Selecting Toys for your Child:
When selecting toys for children, it is important to consider open-ended toys that foster creative play and help benefit the child’s development. The simplicity or complexity of a toy is directly correlated with the quality of play – which is what truly matters. Surprisingly, simple toys offer more opportunities for play and learning than more complex toys.
So, what is a simple toy? Consider this: The more a toy does the less your child does. So, simple toys will be multifunctional ones that encourage active learning and require your child to manipulate them before they work. They will spark imagination and curiosity while teaching problem solving. This includes (but is not limited to) blocks, dollhouses, puzzles, clay, stacking toys, art supplies, and musical instruments. The function these toys perform will be entirely dependent upon your child’s mood and creative interpretation.
Meanwhile, a complex toy that is activated with the push of a button has a more straightforward purpose and directed play. They are limited in functionality, usually only performing a handful of actions or sound effects. These are your battery powered, instant gratification kinds of toys – including screens. These toys are of course fun for a period, but do little to encourage creative exploration, imaginative play, or problem-solving. The more ways that a child can play with a single toy, the more they will learn.
Benefits of Simple Toys:
Simply put, open-ended toys result in open-ended play.
Open-ended toys encourage children to create and problem-solve, helping them to better understand the world around them. Simple toys make room for your child’s constantly evolving perspective of the world, encouraging more creative and complex play as they learn and grow. These toys will have developmental benefits for years to come.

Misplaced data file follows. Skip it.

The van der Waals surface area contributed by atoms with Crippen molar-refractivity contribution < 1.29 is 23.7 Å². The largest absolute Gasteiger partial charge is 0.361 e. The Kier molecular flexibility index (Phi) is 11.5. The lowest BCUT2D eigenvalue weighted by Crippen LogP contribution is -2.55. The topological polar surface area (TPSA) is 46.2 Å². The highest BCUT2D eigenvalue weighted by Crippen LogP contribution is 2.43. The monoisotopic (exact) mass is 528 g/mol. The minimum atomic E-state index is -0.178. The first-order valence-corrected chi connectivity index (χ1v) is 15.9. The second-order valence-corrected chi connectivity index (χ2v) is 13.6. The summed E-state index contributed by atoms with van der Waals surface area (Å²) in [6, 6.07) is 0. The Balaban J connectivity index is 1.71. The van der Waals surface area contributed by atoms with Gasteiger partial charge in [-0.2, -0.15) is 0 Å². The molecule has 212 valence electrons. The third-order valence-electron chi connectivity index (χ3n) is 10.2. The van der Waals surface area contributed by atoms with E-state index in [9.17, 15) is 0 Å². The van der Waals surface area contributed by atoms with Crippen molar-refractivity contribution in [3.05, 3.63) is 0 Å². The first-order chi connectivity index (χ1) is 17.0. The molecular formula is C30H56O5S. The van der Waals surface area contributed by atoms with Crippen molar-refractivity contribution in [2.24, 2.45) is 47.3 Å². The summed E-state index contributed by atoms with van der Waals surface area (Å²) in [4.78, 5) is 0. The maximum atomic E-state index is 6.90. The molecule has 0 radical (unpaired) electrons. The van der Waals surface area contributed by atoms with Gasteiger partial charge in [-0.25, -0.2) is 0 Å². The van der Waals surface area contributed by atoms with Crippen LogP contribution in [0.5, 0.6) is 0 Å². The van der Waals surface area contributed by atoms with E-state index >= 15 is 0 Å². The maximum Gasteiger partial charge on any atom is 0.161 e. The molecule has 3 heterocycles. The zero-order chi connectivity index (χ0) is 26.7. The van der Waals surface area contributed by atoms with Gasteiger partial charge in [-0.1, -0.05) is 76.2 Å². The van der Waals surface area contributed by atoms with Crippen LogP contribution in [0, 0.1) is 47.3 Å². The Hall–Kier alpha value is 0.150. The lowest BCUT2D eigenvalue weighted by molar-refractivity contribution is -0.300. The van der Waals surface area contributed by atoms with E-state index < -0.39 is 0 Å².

Increased Peer Interactions
Better yet, when open-ended toys are utilized in a group setting with peers, they encourage social development and social interaction. Children must interact with one another to determine how they wish to use a multiuse toy. Furthermore, children use pretend play to explore various emotions, and they learn how to respond to the emotions of their peers. This encourages the development of emotional intelligence.
Grows Developmentally with the Child
How a child interacts with an open-ended toy at age 2 can differ from the investigative interactions with the same toy at age 4. For example, a 2-year old child may engage in stacking play with wooden blocks – this creative open-ended play can teach her about shapes while working to develop her fine motor skills, hand-eye coordination, and dexterity. Meanwhile, a 4-year old who engages in building, knocking down, and rebuilding various block towers is learning about math, physics, persistence, and problem-solving.
Cost-Effective (or even better, free!)
Some of the best open-ended toys are going to be recycled items from your home. These can include cardboard boxes, toilet paper or paper towel tubes, fabric scraps, Tupperware, or other household items. Build a castle out of boxes, make binoculars out of paper tubes – you can get creative with your child and help them to explore their world in new ways.
Having trouble getting your child interested in open-ended play?
Here are some simple tips to get them started: Be present – Sit with them and show them some ways to use the toys provided. Encourage your child to model stacking the blocks. Limit access to complex toys – Screen time and video games offer instant entertainment value but do not help develop your child’s critical thinking skills. The more opportunities your child has for engaging in open-ended play the better. Offer “loose-ends” to the open-ended toy bins – Items such as stones, shells, wooden figures, ribbons, etc. can all be incorporated into your child’s creative world (be sure to consider age appropriate sizes of loose-ends).